Although not labelled as such Warner Brothers has put together a fairly impressive collection of extras for another film that didn't really hit at the box office. The big ticket item on the disc is the audio commentary with actor David Arquette, director Ellory Elkayem, producer Dean Devlin as well as actor Rick Overton. However due to time constraints, I was unable to review the track.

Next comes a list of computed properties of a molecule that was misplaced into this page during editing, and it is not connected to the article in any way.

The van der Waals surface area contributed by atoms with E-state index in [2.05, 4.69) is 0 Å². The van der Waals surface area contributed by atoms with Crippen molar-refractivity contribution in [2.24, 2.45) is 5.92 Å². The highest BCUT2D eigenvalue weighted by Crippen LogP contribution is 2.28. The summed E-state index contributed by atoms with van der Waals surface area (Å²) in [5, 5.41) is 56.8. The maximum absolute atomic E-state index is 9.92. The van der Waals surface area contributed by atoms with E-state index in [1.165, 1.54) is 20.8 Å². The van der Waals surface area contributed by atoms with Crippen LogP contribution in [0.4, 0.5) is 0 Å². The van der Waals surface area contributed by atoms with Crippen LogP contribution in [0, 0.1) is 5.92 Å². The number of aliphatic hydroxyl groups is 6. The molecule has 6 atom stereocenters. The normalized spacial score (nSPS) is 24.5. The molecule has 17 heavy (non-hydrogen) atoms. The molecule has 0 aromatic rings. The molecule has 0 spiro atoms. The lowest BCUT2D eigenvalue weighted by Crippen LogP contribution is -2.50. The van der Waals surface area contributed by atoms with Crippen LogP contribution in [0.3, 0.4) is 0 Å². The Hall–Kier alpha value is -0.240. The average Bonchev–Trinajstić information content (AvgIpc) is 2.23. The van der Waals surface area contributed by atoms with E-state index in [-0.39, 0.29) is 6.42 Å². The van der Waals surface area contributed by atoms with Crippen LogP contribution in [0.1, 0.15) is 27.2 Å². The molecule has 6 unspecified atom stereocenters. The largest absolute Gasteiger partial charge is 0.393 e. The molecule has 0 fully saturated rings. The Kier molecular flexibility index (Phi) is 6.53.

What would a movie be without some footage that winds up on the cutting room floor. The deleted scenes section of "Eight Legged Freaks" contains no fewer then 11 scenes that weren't fit for the final cut of the film.  The 11 scenes deal mostly with character interaction, development and background information that while important in a dramatic feature film isn't really all that important in an action packed oversized bug thriller. Although these scenes are presented without optional audio commentary from director Ellory Elkayem there is almost no question that these scenes were removed to tighten up the pace of the film.  There is some good material here but nothing in terms of action packed or bug related scenes. The scenes are presented in fairly rough non-anamorphic widescreen form, and play as one long program off the menu though the feature is chapter encoded.